Sep 24, 2018  
2018-2019 SLCC General Catalog 
  
2018-2019 SLCC General Catalog

General Education



Why General Education?

General education represents a program of coursework that students experience regardless of their major. This coursework provides students a breadth of knowledge beyond their major and opportunities to integrate that knowledge into a solid foundation that serves them well in their future education, career, and life as a citizen in a democratic republic. General education is designed to liberate and empower students, developing in them agency as they appreciate the “ways of knowing” of the liberal arts and sciences, gain important quantitative and communicative skills, better understand the world outside the United States, and practice applying knowledge in new contexts. SLCC’s general education program uses reflective ePortfolios as a signature pedagogy so students can showcase their learning and become the kinds of reflective practitioners that are valued by the marketplace and the wider world.

The General Education Learning Outcomes mirror the College-Wide Unified Learning Outcomes. Through the General Education program, students at SLCC will:

  1. Acquire substantive knowledge throughout the general education requirements.
  2. Communicate effectively.
    This includes developing critical literacies-reading, writing, speaking, listening, visual understanding-that they can apply in various contexts; organizing and presenting ideas and information visually, orally, and in writing according to standard usage; and understanding and using the elements of effective communication in interpersonal, small group, and mass settings.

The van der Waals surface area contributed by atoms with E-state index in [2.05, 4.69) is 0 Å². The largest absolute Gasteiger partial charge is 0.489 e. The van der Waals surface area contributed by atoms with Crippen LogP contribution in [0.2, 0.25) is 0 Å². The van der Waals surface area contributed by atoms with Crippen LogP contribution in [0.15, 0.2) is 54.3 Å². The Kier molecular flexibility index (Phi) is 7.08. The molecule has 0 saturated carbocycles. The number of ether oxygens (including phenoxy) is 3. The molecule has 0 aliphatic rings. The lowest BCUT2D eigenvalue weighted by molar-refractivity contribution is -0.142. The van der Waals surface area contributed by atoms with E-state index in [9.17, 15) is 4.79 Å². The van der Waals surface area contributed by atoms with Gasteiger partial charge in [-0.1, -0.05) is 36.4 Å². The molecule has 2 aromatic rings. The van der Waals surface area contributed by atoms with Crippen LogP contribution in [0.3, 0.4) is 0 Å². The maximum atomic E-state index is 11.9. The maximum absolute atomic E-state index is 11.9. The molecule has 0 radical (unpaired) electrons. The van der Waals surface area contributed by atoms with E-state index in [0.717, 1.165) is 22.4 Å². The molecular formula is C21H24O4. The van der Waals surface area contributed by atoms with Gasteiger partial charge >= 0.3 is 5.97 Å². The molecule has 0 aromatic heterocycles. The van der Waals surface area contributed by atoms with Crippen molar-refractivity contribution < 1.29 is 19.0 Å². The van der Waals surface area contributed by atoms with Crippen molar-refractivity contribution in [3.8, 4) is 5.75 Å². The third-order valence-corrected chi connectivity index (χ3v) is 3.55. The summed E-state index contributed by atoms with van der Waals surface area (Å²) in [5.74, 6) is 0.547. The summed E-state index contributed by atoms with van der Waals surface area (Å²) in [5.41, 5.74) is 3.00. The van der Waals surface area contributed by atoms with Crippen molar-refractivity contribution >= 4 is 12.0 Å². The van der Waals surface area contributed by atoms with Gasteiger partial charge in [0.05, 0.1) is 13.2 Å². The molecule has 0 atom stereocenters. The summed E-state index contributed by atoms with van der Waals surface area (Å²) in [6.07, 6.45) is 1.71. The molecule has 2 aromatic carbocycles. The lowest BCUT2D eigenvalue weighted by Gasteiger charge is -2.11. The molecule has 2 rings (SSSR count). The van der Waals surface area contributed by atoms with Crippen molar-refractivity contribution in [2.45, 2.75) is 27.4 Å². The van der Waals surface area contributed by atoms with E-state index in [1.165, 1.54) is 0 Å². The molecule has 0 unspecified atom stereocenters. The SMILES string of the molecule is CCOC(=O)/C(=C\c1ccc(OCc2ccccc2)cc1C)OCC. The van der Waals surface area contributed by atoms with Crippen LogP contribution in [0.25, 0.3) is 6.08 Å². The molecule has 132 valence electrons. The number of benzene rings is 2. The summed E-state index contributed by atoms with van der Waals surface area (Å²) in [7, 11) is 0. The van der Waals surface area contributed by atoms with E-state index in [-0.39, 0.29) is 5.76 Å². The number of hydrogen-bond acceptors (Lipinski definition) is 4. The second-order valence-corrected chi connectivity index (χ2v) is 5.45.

3. Develop quantitative literacies necessary for their chosen field of study.
    This includes approaching practical problems by choosing and applying appropriate mathematical techniques; using information represented as data, graphs, tables, and schematics in a variety of disciplines; and applying mathematical theory, concepts, and methods of inquiry appropriate to program-specific problems.
  4. Think critically and creatively.
    This includes reasoning effectively from available evidence; demonstrating effective problem solving; engaging in creative thinking, expression, and application; engaging in reflective thinking and expression; demonstrating higher-order skills such as analysis, synthesis, and evaluation; making connections across disciplines; and applying scientific methods to the inquiry process.
  5. Develop civic literacy and the capacity to be community-engaged learners who act in mutually beneficial ways with community partners. This includes producing learning artifacts indicating understanding of the political, historical, economic or sociological aspects of social change and continuity; thinking critically about-and weighing the evidence surrounding-issues important to local, national, or global communities; participating in a broad range of community-engagement and/or service-learning courses for community building and an enhanced academic experience.
  6. Develop the knowledge and skills to work with others in a professional and constructive manner.
    This includes engaging with a diverse set of others to produce professional work; interacting competently across cultures; understanding and appreciating human differences; and understanding and acting on standards of professionalism and civility, including the SLCC Student Code of Conduct.